Out-of-control Chinese space station accelerates toward Earth

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An 8.5-tonne Chinese space station has accelerated its out-of-control descent towards Earth and is expected to crash to the surface within a few months.

The Tiangong-1 or “Heavenly Palace” lab was launched in 2011 and described as a “potent political symbol” of China, part of an ambitious scientific push to turn China into a space superpower.

It was used for both manned and unmanned missions and visited by China’s first female astronaut, Liu Yang, in 2012.

But in 2016, after months of speculation, Chinese officials confirmed they had lost control of the space station and it would crash to Earth in 2017 or 2018. China’s space agency has since notified the UN that it expects Tiangong-1 to come down between October 2017 and April 2018.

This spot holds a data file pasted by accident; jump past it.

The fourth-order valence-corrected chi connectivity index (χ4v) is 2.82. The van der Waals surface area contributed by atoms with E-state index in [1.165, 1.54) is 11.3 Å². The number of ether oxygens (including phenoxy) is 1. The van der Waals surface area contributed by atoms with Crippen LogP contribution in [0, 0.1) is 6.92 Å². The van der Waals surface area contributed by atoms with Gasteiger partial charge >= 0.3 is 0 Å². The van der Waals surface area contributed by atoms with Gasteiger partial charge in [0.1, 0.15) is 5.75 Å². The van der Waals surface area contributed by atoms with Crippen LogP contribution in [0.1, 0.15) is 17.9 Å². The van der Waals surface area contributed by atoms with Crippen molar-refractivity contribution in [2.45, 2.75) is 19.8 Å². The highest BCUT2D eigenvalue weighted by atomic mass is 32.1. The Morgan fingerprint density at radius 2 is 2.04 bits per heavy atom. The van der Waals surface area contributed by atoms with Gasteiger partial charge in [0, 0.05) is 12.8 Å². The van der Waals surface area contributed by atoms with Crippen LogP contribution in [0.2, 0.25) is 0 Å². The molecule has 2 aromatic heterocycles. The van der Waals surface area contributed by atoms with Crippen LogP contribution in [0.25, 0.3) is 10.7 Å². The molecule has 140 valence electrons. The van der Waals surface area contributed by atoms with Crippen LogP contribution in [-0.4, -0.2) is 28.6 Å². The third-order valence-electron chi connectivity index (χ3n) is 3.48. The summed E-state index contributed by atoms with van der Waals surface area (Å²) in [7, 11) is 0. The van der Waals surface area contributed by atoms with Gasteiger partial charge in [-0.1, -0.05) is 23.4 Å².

Since then the station’s orbit has been steadily decaying. In recent weeks it has dipped into more dense reaches of Earth’s atmosphere and started falling faster.

“Now that its perigee is below 300km and it is in denser atmosphere, the rate of decay is getting higher,” said Jonathan McDowell, a renowned astrophysicist from Harvard University and a space industry enthusiast.

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